1st September 2017
Repeating radio signals detected from distant galaxy
Astronomers have detected 15 repeating Fast Radio Bursts coming from FRB 121102, located in a dwarf galaxy about 3 billion light-years away from Earth. The researchers note that FRB 121102 is presently in a "heightened activity state, and follow-on observations are encouraged, particularly at higher radio frequencies".
Breakthrough Listen – a $100 million program to look for evidence of extraterrestrial communications in the Universe – is the most comprehensive and detailed search ever undertaken for artificial radio and optical signals beyond Earth. The project was started in January 2016 by Russian entrepreneur, venture capitalist and physicist Yuri Milner, as part of his Breakthrough Initiatives program, and is expected to continue for 10 years.
Astronomers are studying radio wave observations from Green Bank Observatory (West Virginia, USA), Parkes Observatory (New South Wales, Australia) and the Automated Planet Finder (California, USA). They have just announced the detection of 15 fast radio bursts (or FRBs) emanating from the mysterious "repeater" known as FRB 121102.
FRBs, are brief, bright pulses of radio emission from distant galaxies. First detected with the Parkes Telescope, FRBs have now been seen by several radio telescopes around the world. FRB 121102 was discovered on 2nd November 2012 (hence its name). In 2015, it was the first FRB seen to repeat, ruling out theories of the bursts' origins that involved the catastrophic destruction of the progenitor (at least in this particular instance). And in 2016, the repeater was the first FRB to have its location pinpointed with sufficient accuracy to allow its host galaxy to be identified. It is now confirmed to reside in a dwarf galaxy about 3 billion light years away from Earth.
Credit: Gemini Observatory/AURA/NSF/NRC
Attempts to understand the mechanism that generates FRBs have made this particular galaxy a target of ongoing monitoring campaigns by instruments around the world. Possible explanations for FRBs range from outbursts from rotating neutron stars with extremely strong magnetic fields, to more speculative ideas that they are directed energy sources used by extraterrestrial civilisations to power spacecraft.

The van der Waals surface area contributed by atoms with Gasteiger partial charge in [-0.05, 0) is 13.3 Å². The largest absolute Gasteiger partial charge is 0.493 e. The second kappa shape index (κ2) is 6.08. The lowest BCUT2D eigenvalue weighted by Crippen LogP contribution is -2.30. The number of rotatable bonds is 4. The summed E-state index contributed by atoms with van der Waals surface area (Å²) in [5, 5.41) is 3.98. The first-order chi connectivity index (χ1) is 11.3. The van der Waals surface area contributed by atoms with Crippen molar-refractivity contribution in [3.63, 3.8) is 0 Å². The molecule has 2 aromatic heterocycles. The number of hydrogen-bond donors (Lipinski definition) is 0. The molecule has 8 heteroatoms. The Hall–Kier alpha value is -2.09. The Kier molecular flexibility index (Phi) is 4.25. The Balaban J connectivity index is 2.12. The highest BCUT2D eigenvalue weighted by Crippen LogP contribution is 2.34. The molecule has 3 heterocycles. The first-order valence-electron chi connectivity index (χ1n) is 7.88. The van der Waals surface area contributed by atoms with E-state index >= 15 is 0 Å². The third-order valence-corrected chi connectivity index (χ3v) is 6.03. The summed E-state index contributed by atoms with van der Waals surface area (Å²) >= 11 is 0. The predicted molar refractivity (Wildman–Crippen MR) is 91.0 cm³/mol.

In the early hours of Saturday, 26th August 2017, UC Berkeley's Dr. Vishal Gajjar observed the location of FRB 121102 using the Breakthrough Listen backend instrument at Green Bank Telescope in West Virginia. The instrument accumulated 400 TB of data on the object over a five hour observation of the entire 4 to 8 GHz frequency band. This huge dataset was searched for signatures of short pulses from the source over a broad range of frequencies, with a characteristic dispersion or delay as a function of frequency, caused by the presence of gas in space between us and the source. The distinctive shape that the dispersion imposes on the initial pulse is an indicator of the amount of material between us and the source, and hence an indicator of the distance to the host galaxy.
Analysis by Dr. Gajjar and his team revealed 15 new pulses from FRB 121102. As well as confirming that the source is in a newly active state, the high resolution of the data obtained by the Listen instrument will allow measurement of the properties of these mysterious bursts at a higher precision than ever possible before.
The observations also show, for the first time, that FRBs emit at higher frequencies (with the brightest emission occurring at around 7 GHz) than was previously observed. The extraordinary capabilities of the Listen backend, which can record several gigahertz of bandwidth at a time, split into billions of individual channels, enable a new view of the frequency spectrum of FRBs, and will shed additional light on the processes giving rise to FRB emission.
When the recently-detected pulses left their host galaxy, our Solar System was just two billion years old. Life on Earth was only single-celled organisms, and it would be another billion years before even the simplest multi-cellular life began to evolve. Whether or not FRBs eventually turn out to be signatures of extraterrestrial technology, Breakthrough Listen is helping to push the frontiers of a new and rapidly growing area of our understanding of the Universe.
These new results will be described in more detail by Dr. Gajjar in an upcoming scientific journal article.
Green Bank Telescope, West Virginia. By Geremia at English Wikipedia [Public domain], via Wikimedia Commons.
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